- In the Money: The stock is trading below the strike price.
- At the Money: The stock is trading at or close to the strike price.
- Out of the Money: The stock is trading below the strike price.

The value of the option will vary depending on whether it is In The Money, At The Money or Out of the Money.

Let’s explore an example of a call option. ABC is trading at $43.00 per share. An investor buys an ABC June $40 Call Option at $4.00. This option is $3.00 In The Money ($43.00 - $40.00). The premium paid is $400 (100 shares x $4.00).

Options Trading Call Option

Options Trading Call Option

The breakeven price is $44.00 because the option cost $4.00. If the share price is below this the option expires worthless and the investor loses no more than the premium.

Following is an example of a put option. ABC stock is trading at $50.00 and the investor chooses to buy an ABC April 50 Put at $3.00. The investor now has the right to sell the shares at $50. The strike price is At The Money and the cost of the option is $300 (100 shares x $3.00). If the stock declines to $40.00 they can sell the shares at $50 and buy them back to return them at $40 for a profit of $7.00 per share ($10.00 - $3.00).

Options Trading Put Option

Options Trading Put Option

The breakeven point is $47.00 because the option cost $3.00. If the share price is above this then the option expires worthless.

Of course option sellers want the option to expire worthless because they keep the premium.

In options trading it is probably wise to concentrate on a few stocks or assets that an investor is very familiar with. Choosing the strike price needs to be realistic. There’s little point in buying a 3 month call option with a strike price of $100 on a stock trading at $50. It’s a highly unlikely outcome. An investor/trader who knows their stock well will be in a better position to choose a strike price that is reasonable. A reasonable strike price is one that the underlying stock has a decent chance of reaching within the specified time frame. Although there are no guarantees how a stock will behave, it is only by studying stock price behaviour over time that the investor can make an informed decision.

The pricing of options is a challenging topic which requires further study for investors who want to engage in options trading. There are a lot more variables involved for an option trader than a stock trader. When you buy a share and have a target price at which to sell it, it’s easy to calculate the potential profit. I buy 1000 shares at $10 with a price target of $13.00. I know in advance that my profit will be $3000 if I’m right (1000 shares x $3.00). Options, however, are not so simple.

Factors that affect option prices are known as the Greeks. An in depth discussion of the Greeks is not within the scope of this article but it is important to be aware of them. The five Greeks are Delta, Gamma, Theta, Vega and Rho. It is not necessary to know the complicated mathematical formulae that are used to calculate the Greeks. However, it is important to know how they affect the value of an option.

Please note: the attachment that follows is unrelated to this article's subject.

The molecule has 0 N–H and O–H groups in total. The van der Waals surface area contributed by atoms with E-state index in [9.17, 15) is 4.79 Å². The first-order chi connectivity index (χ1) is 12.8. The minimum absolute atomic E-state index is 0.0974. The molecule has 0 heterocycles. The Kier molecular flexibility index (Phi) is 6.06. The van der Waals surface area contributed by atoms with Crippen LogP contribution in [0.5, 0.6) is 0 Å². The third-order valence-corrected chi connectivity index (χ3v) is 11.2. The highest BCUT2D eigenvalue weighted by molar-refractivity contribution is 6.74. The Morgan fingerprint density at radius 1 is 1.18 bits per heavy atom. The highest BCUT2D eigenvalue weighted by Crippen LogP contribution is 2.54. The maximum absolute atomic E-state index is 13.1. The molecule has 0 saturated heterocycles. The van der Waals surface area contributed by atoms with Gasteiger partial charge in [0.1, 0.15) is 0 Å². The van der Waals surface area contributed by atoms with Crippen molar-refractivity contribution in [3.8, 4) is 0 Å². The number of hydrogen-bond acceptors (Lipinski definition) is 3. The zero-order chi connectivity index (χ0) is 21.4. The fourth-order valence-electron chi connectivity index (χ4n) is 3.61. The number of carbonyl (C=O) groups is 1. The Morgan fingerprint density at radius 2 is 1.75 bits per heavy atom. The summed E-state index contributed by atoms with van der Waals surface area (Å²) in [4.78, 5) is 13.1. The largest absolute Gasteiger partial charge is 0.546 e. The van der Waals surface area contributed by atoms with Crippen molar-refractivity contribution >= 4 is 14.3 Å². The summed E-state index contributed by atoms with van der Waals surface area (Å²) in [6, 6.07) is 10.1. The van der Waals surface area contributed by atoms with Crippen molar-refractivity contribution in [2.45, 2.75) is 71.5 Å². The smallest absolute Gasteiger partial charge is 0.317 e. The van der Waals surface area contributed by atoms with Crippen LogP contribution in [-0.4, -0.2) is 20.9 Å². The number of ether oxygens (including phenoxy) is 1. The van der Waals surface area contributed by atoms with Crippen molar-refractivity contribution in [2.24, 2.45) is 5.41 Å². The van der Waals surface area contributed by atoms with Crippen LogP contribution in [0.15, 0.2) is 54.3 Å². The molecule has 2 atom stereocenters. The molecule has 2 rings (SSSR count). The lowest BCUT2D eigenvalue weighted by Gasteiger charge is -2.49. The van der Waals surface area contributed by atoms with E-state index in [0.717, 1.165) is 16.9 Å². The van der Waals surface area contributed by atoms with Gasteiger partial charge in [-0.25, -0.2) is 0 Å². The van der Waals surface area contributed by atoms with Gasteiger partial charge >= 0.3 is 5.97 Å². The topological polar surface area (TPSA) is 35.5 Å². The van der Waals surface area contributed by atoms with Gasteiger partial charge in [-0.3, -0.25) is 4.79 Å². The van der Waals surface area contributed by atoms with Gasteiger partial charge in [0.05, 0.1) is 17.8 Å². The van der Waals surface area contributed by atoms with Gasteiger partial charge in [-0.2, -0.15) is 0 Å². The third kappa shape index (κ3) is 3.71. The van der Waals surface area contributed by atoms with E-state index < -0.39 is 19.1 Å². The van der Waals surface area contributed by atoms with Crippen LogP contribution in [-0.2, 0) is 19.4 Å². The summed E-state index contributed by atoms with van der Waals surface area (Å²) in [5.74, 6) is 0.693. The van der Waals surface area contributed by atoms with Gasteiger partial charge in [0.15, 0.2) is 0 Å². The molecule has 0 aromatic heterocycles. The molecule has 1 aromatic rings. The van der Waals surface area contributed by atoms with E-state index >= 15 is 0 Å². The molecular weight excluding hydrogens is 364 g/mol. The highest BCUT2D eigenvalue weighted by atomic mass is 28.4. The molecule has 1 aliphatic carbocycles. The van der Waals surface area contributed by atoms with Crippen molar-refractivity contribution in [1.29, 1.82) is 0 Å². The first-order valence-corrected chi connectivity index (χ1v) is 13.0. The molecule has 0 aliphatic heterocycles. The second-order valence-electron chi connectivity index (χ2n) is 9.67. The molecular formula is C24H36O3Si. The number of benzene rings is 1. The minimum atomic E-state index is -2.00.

**Delta**is a measure of the rate of change in an option’s price for a $1 move in the underlying stock. For example, if the delta on an option is 0.3 and the share price rises by $1 then the option would rise by 0.30 cent per share or $30 per option contract**Gamma**is the measure rate of change of an option’s delta due to a change in the stock price.**Theta**measures how much the theoretical value of an option decreases over time all other factors remaining equal. Time decay means that the time value element of an option is decreasing each day it gets closer to expiry.**Vega**measures the change in value of an option with a change in implied volatility of the stock. Volatility rises when traders are fearful and falls when they are confident and bullish. Option premiums increase in value with higher volatility and decrease with declining volatility.**Rho**measures the sensitivity of a stock option's price to a change in interest rates.

Options do take a bit of work to understand but it is possible to practice option trading by paper trading them with an online broker. This a valuable exercise because you can get a feel for how they behave in different circumstances. As was stated already, options are advantageous due to the leverage gained and limited risk. Options are also very popular because they are extremely versatile investment instruments. The ability to buy calls and puts is attractive in itself but investors can employ far more sophisticated strategies if so desired. An option trading strategy exists for every possible view of the market and this versatility makes them very attractive for investors. Option traders may use Fundamental Analysis, Technical Analysis Indicators and/or Chart Patterns to aid their decision making.